For the first time in its 28 years of establishment, the Bangladesh Securities and Exchange Commission (BSEC) has taken the initiative to attract investment from foreign and NRB investors. It has introduced a flagship Dubai-based roadshow, "Rising of the Bengal Tiger: Potentials of Bangladesh Capital Markets Investors" this February. Simultaneously, the commission plans to introduce four new financial products (sukuk, ETFs, green bonds and derivatives) to diversify the capital market and improve market depth. Such initiatives and the dynamism shown by the BSEC is great news for the capital market and a step in the right direction.
Dubai roadshow should be a precursor to more in other locations
The roadshow in Dubai is a welcome development for two reasons:
Firstly, Bangladesh lags behind peer countries in selling itself as a viable investment destination. Yet, it has a large population with a fast-growing economy where many macro fundamentals like debt levels are better than many peer nations. The opportunities that exist across the different asset classes – including public equity, private equity, venture capital, the fixed income asset class – can all be promoted to the right-minded investors located abroad.
Secondly, roadshows are a great way to establish a dialogue between foreign investors and the BSEC. Both parties will be able to understand the priorities of each other and thus can make the investing process much smoother. The learnings from this roadshow can be applied to future roadshows in cities such as New York, Singapore or London where a much larger number of emerging market-focused funds are located. The experience gained from this roadshow in terms of creating the right panels, choosing the best speakers, marketing the event, building global partnerships, etc can be effective in other respects too.
New products will deepen the market but a priority list can help
The new financial products the BSEC is planning for can help bring a different set of investors in the capital market who have different risk/return preferences. However, in my opinion, it would be good to prioritize some of these products over others considering the necessity and maturity of our participants.
Sukuk is by far the most important as Islamic minded individuals have very little options to choose from. The same problem exists for Islamic Banks as well. Introduction of Sukuk can solve a big problem and therefore, the probability of a successful launch is significantly higher. Listing of the Sukuk can also help attract new investors in the capital market.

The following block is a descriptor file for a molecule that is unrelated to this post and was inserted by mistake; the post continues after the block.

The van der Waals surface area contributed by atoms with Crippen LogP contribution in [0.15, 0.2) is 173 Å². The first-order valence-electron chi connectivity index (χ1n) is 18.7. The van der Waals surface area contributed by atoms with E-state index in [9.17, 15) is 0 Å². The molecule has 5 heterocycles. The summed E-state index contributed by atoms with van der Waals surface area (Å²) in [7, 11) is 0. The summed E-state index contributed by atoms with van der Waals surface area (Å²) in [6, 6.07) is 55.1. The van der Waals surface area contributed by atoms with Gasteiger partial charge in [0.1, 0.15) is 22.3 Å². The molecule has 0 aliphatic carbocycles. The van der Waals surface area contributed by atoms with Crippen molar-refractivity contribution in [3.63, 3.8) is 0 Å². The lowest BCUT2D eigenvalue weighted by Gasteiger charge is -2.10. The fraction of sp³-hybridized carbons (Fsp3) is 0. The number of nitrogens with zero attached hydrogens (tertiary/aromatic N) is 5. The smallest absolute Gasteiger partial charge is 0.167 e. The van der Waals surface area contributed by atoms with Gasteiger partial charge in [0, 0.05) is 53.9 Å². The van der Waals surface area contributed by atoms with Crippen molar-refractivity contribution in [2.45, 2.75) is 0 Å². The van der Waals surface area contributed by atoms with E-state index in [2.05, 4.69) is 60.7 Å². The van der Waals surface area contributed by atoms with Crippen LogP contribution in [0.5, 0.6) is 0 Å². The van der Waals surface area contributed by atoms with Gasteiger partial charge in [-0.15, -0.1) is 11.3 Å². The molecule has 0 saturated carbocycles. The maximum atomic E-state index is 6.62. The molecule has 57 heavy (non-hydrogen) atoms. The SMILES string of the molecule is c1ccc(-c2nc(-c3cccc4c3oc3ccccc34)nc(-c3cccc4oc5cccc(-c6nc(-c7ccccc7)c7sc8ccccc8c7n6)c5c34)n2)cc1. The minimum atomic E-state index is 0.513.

Next comes ETFs. ETFs are an affordable way to give exposure to the stock market. In my view, the BSEC should consider launching multiple ETFs at once instead of just one based on the broad DSEX index. ETF created on DS30 and DSES (for Shariah-compliant investors) might provide a better risk-adjusted return to investors.
Green bonds are of major importance to a country like Bangladesh as we are vulnerable to climate change. However, I am keeping it lower down the priority list as our investors are yet to be familiar with plain vanilla corporate bonds. Green bonds add an extra leg of complexity in terms of ensuring that the proceeds are indeed going to green projects.
Lastly, we have derivatives. Derivatives such as forwards, futures, swaps and options are also complex instruments. Before moving to these, the natural first step should be the implementation of the short-selling guidelines that the SEC has already worked on.
Further expectations from the regulator
As previously mentioned, the steps taken by the BSEC are highly commendable. Good decisions, however, tend to raise expectations.
We believe that there is a scope to look into the IPO valuation methods. Some of the methods like the average price of similar stocks are outdated as it takes no consideration of the number of shares or fundamentals such as Revenue or Earnings. A comprehensive review of the valuation methods shown in prospectuses will be good for all stakeholders. Additionally, there is a new generation of companies which tend to leverage technology. These companies are often very fast-growing and disruptive. And they sometimes show accounting losses. Creating access for a select group of such technology driven start-ups to get listed can also be highly beneficial.
Another area where there also has been progress but scope remains for improvement is on quality of financial statements and minority investor protection. The SEC has rightly identified and clamped down on areas such as sister company loans.
Finally, the responsibility to develop the market cannot solely fall on the stock market regulator. All other stakeholders including brokerages, merchant banks, asset managers and commercial banks have to step up from their respective positions.
2021 gives us a unique opportunity as the stock market remains vibrant. This is the right year to make a giant leap with all the positive tailwinds behind us.
The author is a Managing Partner at EDGE Research & Consulting Limited